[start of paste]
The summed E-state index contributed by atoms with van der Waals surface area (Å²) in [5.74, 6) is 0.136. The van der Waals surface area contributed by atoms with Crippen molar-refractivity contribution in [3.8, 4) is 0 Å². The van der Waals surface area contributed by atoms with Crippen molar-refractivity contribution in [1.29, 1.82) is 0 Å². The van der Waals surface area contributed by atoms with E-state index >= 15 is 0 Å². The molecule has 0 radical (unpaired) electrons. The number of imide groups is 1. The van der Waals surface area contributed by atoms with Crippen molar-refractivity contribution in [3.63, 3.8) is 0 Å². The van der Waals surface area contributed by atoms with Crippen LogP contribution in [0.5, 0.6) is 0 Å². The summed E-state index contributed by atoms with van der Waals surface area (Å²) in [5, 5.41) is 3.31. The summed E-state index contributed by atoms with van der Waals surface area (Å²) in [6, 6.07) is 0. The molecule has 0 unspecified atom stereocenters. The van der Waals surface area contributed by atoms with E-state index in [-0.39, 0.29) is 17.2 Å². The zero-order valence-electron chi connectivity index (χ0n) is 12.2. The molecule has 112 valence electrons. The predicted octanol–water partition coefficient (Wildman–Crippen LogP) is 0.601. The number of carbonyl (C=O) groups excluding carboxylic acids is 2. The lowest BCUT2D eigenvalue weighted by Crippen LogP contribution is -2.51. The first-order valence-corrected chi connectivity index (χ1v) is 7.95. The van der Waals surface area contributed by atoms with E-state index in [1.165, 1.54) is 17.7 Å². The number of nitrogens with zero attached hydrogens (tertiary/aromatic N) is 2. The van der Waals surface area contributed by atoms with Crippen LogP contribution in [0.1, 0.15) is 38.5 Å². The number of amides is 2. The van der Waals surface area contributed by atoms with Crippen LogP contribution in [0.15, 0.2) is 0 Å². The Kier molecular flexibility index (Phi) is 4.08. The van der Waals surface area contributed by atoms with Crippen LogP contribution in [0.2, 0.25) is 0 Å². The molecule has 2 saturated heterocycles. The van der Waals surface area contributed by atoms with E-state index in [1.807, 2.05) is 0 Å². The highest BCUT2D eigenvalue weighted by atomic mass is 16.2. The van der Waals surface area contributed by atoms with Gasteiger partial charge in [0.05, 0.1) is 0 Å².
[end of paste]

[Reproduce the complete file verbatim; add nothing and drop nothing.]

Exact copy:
The summed E-state index contributed by atoms with van der Waals surface area (Å²) in [5.74, 6) is 0.136. The van der Waals surface area contributed by atoms with Crippen molar-refractivity contribution in [3.8, 4) is 0 Å². The van der Waals surface area contributed by atoms with Crippen molar-refractivity contribution in [1.29, 1.82) is 0 Å². The van der Waals surface area contributed by atoms with E-state index >= 15 is 0 Å². The molecule has 0 radical (unpaired) electrons. The number of imide groups is 1. The van der Waals surface area contributed by atoms with Crippen molar-refractivity contribution in [3.63, 3.8) is 0 Å². The van der Waals surface area contributed by atoms with Crippen LogP contribution in [0.5, 0.6) is 0 Å². The summed E-state index contributed by atoms with van der Waals surface area (Å²) in [5, 5.41) is 3.31. The summed E-state index contributed by atoms with van der Waals surface area (Å²) in [6, 6.07) is 0. The molecule has 0 unspecified atom stereocenters. The van der Waals surface area contributed by atoms with E-state index in [-0.39, 0.29) is 17.2 Å². The zero-order valence-electron chi connectivity index (χ0n) is 12.2. The molecule has 112 valence electrons. The predicted octanol–water partition coefficient (Wildman–Crippen LogP) is 0.601. The number of carbonyl (C=O) groups excluding carboxylic acids is 2. The lowest BCUT2D eigenvalue weighted by Crippen LogP contribution is -2.51. The first-order valence-corrected chi connectivity index (χ1v) is 7.95. The van der Waals surface area contributed by atoms with E-state index in [1.165, 1.54) is 17.7 Å². The number of nitrogens with zero attached hydrogens (tertiary/aromatic N) is 2. The van der Waals surface area contributed by atoms with Crippen LogP contribution in [0.1, 0.15) is 38.5 Å². The number of amides is 2. The van der Waals surface area contributed by atoms with Crippen LogP contribution in [0.15, 0.2) is 0 Å². The Kier molecular flexibility index (Phi) is 4.08. The van der Waals surface area contributed by atoms with Crippen LogP contribution in [0.2, 0.25) is 0 Å². The molecule has 2 saturated heterocycles. The van der Waals surface area contributed by atoms with E-state index in [1.807, 2.05) is 0 Å². The highest BCUT2D eigenvalue weighted by atomic mass is 16.2. The van der Waals surface area contributed by atoms with Gasteiger partial charge in [0.05, 0.1) is 0 Å².